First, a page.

The discussion on curriculum development earlier underscores the view that a curriculum should be academically ordained by an institution and should be pre-packaged and finite. In light of the manuals already developed, it is evident that the planners do not adhere to this prescribed academic thinking.
As such, I would like to emphasize that the development of new manuals should not be bound to the previously prepared manuals. Development literacy and literacy as a situated social practice accurately postulate that the curricula of differing groups will grow out of and respond to the set of realities of a particular group, with its own socioeconomic realities, needs, and group culture, with set ways of doing things. The LITNUM Modules that have already developed, which flow one into the other, have been used in for different groups with varying contexts. Despite a development of the topics in the LITNUM curriculum that had been logical for past groups, the planners should not feel compelled to adhere to previous formats and content development if the next communities have emergent needs and requests borne of differing realities. Inevitably, each community will have its sets of realities, practices, and needs, which may give rise to reasons for learning. In this event, the curriculum development, teaching and materials development should be organized around these particular literacies.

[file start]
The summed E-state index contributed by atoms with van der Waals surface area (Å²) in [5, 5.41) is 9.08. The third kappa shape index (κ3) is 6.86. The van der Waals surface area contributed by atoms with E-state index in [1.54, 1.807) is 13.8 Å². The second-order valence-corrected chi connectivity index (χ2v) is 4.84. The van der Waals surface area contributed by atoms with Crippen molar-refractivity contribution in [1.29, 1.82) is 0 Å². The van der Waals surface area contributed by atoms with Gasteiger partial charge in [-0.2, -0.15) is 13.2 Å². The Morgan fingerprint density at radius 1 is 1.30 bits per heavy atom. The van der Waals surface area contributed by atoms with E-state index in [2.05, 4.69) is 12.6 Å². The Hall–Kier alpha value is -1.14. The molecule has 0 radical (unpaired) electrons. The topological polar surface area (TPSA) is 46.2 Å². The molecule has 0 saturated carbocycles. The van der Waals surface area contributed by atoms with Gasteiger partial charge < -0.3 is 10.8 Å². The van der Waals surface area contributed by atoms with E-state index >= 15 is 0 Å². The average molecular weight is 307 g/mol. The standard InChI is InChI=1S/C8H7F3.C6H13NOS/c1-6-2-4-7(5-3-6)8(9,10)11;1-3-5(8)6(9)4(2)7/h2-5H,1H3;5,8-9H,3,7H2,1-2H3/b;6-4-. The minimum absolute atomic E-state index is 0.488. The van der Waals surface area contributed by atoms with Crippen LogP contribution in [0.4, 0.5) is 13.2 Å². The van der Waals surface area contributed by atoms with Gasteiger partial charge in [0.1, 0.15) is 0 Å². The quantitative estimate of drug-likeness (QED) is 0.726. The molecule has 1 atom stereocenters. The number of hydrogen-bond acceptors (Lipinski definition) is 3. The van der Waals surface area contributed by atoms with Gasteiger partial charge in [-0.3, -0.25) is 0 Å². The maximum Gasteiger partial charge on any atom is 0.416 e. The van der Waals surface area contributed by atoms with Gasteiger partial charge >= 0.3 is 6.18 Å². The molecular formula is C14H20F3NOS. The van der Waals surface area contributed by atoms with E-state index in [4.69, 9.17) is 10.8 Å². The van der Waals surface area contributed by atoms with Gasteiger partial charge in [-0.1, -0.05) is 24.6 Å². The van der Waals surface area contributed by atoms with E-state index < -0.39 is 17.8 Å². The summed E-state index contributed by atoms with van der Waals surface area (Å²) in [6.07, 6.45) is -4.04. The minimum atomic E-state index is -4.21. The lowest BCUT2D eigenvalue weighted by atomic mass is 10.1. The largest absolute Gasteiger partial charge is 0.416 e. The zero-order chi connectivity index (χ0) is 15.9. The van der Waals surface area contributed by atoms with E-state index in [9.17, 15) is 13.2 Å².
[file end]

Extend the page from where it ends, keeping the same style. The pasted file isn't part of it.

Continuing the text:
Given the perceptions regarding curriculum development, as well as the pleasure of having shiny new materials bound to perfection, there may be pressure, from without and within, to produce pre-packaged materials, in adherence to an academic norm which is rarely questioned. We should not adhere to this because the empowerment and nurturance of women through an education that addresses unfolding needs can only be addressed by developing a program specifically for them, taking into accounts their needs, specific situations, and realities.
The recommendations below are geared towards the revision of current material and the creation and development of new material in response to specific community needs:
The Integrated Lesson Plan
The use of an integrated lesson plan as a guide informs the development of a comprehensive plan including reinforcement, extension and enrichment activities. It provides for the fleshing out of general and specific objectives, matching these with activities to concretely achieve expected learning outcomes within target timetables, and the developing discussion questions and aids. Of course, the format should be adapted to serve the needs of the learners within an informal education setting.
The parts of an integrated lesson plan are the following:
- General – overarching targets usually stated in value terms;
- Specific – outlines the specific, quantifiable, and measurable skills that will be used in order to achieve the general objective;
- May be given weeks in advance or the day before the lesson (depends on the content involved);
- Can be used as prior motivation in order to spark interest in whatever will be discussed during the next session;
- Activating the learner’s schema or prior knowledge by means of a motive question;
- Also referred to as a “springboard” question: something designed to activate the student’s prior knowledge and understanding by posing a question on a familiar or interesting topic;
- The ensuing discussion is intended to provide a smoother and more dynamic transition into the formal topic for the day;
- First stage involves mainly first level questions using who, what, where, and when to thresh out details;